While reading the recent Ehrenberg-Bass Institute of Marketing Science’s report “Shopping Takes Only Seconds…In-Store and Online,” I was again reminded of how many marketing executives have an unrealistic and overly brand-centric view of how important their brands are in people’s everyday lives.
The idea that consumers “engage” with brands is no doubt true for a small set of consumers and a small set of high involvement categories and brands, but for the vast majority of brands, consumers are not engaged to or with brands. They’re just buying them.
The Ehrenberg-Bass study confirms this:
The simple truth is this: for most categories, consumers have a small repertoire of brands that are acceptable, and they spend little time thinking about purchase decisions. Their lives are already full of spouses, kids, events and other activities, and most people simply don’t have the time or energy to engage with brands in any meaningful way. And those that do are a minority. Consumers most often default to making purchase decisions based on simple habit (e.g., previous purchase) or “instinct.”
Habit is pretty clear (I’ve bought this brand before), but what is “instinct” in buying? Well, instinct simply means that the brand easily comes to mind. Ehrenberg-Bass calls this “mental availability.” Mental availability is the ability for consumers to easily access the brand mentally, and is created thru memory structures. For example, mental memory structures for GEICO might include:
These things immediately bring the GEICO brand to mind. Maximizing the number and strength of brand-linked memory structures is key to increasing mental availability of a brand.
Now, let me ask you a question: when was the last time that you thought about an ad for a brand while you were standing in front of the store shelf about to buy? If you’re honest, the answer for most of us is probably never. If this is the case, then how exactly does advertising influence our purchase decision?
In his book “Thinking, Fast and Slow,” Daniel Kahneman describes two different, but equally effective modes of human decision making: thinking fast and thinking slow.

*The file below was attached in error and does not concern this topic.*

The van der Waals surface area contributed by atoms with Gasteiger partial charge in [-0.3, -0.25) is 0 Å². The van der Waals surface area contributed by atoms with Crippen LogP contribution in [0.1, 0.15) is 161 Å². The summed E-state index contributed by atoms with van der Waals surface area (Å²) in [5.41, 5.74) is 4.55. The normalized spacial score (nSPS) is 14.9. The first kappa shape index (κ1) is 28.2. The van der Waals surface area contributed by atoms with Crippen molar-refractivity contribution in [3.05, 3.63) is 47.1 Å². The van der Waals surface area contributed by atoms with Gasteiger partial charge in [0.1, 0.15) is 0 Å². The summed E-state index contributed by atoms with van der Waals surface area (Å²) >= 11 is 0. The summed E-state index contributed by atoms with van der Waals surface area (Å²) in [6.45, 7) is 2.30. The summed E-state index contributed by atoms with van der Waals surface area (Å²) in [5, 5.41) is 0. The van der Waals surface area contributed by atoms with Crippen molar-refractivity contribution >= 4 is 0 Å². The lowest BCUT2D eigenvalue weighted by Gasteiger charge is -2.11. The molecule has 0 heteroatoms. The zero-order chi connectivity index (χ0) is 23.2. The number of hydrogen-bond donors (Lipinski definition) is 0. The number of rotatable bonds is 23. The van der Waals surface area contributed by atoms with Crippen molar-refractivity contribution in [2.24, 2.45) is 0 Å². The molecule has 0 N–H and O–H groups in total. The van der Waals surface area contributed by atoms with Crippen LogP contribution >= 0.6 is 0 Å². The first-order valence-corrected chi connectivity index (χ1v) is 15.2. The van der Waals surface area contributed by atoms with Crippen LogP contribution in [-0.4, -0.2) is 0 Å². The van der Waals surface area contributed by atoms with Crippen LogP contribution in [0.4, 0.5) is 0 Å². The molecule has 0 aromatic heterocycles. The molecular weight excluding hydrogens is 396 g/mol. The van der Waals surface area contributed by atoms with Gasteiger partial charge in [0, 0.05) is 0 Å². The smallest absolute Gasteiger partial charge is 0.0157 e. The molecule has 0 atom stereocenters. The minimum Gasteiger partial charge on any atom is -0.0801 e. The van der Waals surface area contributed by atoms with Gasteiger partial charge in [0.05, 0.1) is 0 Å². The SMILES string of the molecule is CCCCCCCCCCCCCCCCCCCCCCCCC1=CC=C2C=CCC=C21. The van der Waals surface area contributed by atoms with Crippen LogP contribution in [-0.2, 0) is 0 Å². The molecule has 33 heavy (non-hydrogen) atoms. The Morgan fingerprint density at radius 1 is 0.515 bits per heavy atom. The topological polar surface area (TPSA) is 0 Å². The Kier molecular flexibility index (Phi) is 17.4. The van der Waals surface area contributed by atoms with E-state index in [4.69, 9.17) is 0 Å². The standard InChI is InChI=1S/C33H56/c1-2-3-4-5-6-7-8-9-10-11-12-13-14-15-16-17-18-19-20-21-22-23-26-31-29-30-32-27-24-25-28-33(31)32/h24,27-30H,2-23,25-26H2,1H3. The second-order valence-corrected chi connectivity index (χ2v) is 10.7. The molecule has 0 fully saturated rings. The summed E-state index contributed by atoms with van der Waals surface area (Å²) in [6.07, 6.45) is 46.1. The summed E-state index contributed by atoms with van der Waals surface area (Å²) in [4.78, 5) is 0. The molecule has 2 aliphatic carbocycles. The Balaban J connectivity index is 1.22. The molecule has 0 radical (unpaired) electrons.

“Thinking fast” is when we make decisions without really being aware of how we are making the decision and without using significant mental effort—that is, we don’t think about the decision. Like when we buy bathroom tissue. Our ancestors evolved this manner of decision making because it was fast—an evolutionary advantage in a dangerous environment.
“Thinking slow” is when we are highly attentive to, and thinking hard about, the decision we are making. Like solving an algebraic equation. This mode of decision making, while slow, is advantageous for complex and challenging problems that require significant mental effort to solve.
Most consumer purchase decisions are more akin to “thinking fast.” Our brains default to a purchase decision that is largely automatic and highly subconscious, and our decision is based on the quantity and depth of memory structures created by a brand, including its advertising, among other things. Said differently, we are evolved to make simple, fast decisions when we buy.
What can you do to ensure that your advertising works in thinking fast moment?
It’s a sad fact for most marketers that consumers can do without your brand. In fact, for most consumers, buying is a largely habit-based, mostly subconscious process that consumers want to be over with as fast as possible—they have more important things to do than think about your brand.
Which is all the more reason you need to focus on building brand specific mental availability. Because when it comes down to the 20 seconds or less that count, you want your brand to be more available for purchase than the next guy.
This article originally appeared on the Marketing Executives Networking Group blog.